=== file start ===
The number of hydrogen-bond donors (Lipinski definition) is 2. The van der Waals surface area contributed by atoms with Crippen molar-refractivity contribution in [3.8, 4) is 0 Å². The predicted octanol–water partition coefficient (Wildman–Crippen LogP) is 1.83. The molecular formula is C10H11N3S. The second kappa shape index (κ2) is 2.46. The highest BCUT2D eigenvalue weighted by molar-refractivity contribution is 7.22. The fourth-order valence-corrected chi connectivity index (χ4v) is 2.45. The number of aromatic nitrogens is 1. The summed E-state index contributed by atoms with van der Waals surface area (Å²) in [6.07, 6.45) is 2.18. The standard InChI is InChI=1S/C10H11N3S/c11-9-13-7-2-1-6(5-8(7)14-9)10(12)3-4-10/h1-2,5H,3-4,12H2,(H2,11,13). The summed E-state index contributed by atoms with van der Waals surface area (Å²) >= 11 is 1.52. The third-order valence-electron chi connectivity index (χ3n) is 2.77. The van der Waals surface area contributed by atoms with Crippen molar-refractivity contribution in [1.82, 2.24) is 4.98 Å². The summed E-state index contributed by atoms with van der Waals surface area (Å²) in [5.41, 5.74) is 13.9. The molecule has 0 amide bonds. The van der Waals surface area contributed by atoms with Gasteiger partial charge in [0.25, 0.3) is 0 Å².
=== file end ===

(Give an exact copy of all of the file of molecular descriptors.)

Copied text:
The number of hydrogen-bond donors (Lipinski definition) is 2. The van der Waals surface area contributed by atoms with Crippen molar-refractivity contribution in [3.8, 4) is 0 Å². The predicted octanol–water partition coefficient (Wildman–Crippen LogP) is 1.83. The molecular formula is C10H11N3S. The second kappa shape index (κ2) is 2.46. The highest BCUT2D eigenvalue weighted by molar-refractivity contribution is 7.22. The fourth-order valence-corrected chi connectivity index (χ4v) is 2.45. The number of aromatic nitrogens is 1. The summed E-state index contributed by atoms with van der Waals surface area (Å²) in [6.07, 6.45) is 2.18. The standard InChI is InChI=1S/C10H11N3S/c11-9-13-7-2-1-6(5-8(7)14-9)10(12)3-4-10/h1-2,5H,3-4,12H2,(H2,11,13). The summed E-state index contributed by atoms with van der Waals surface area (Å²) >= 11 is 1.52. The third-order valence-electron chi connectivity index (χ3n) is 2.77. The van der Waals surface area contributed by atoms with Crippen molar-refractivity contribution in [1.82, 2.24) is 4.98 Å². The summed E-state index contributed by atoms with van der Waals surface area (Å²) in [5.41, 5.74) is 13.9. The molecule has 0 amide bonds. The van der Waals surface area contributed by atoms with Gasteiger partial charge in [0.25, 0.3) is 0 Å².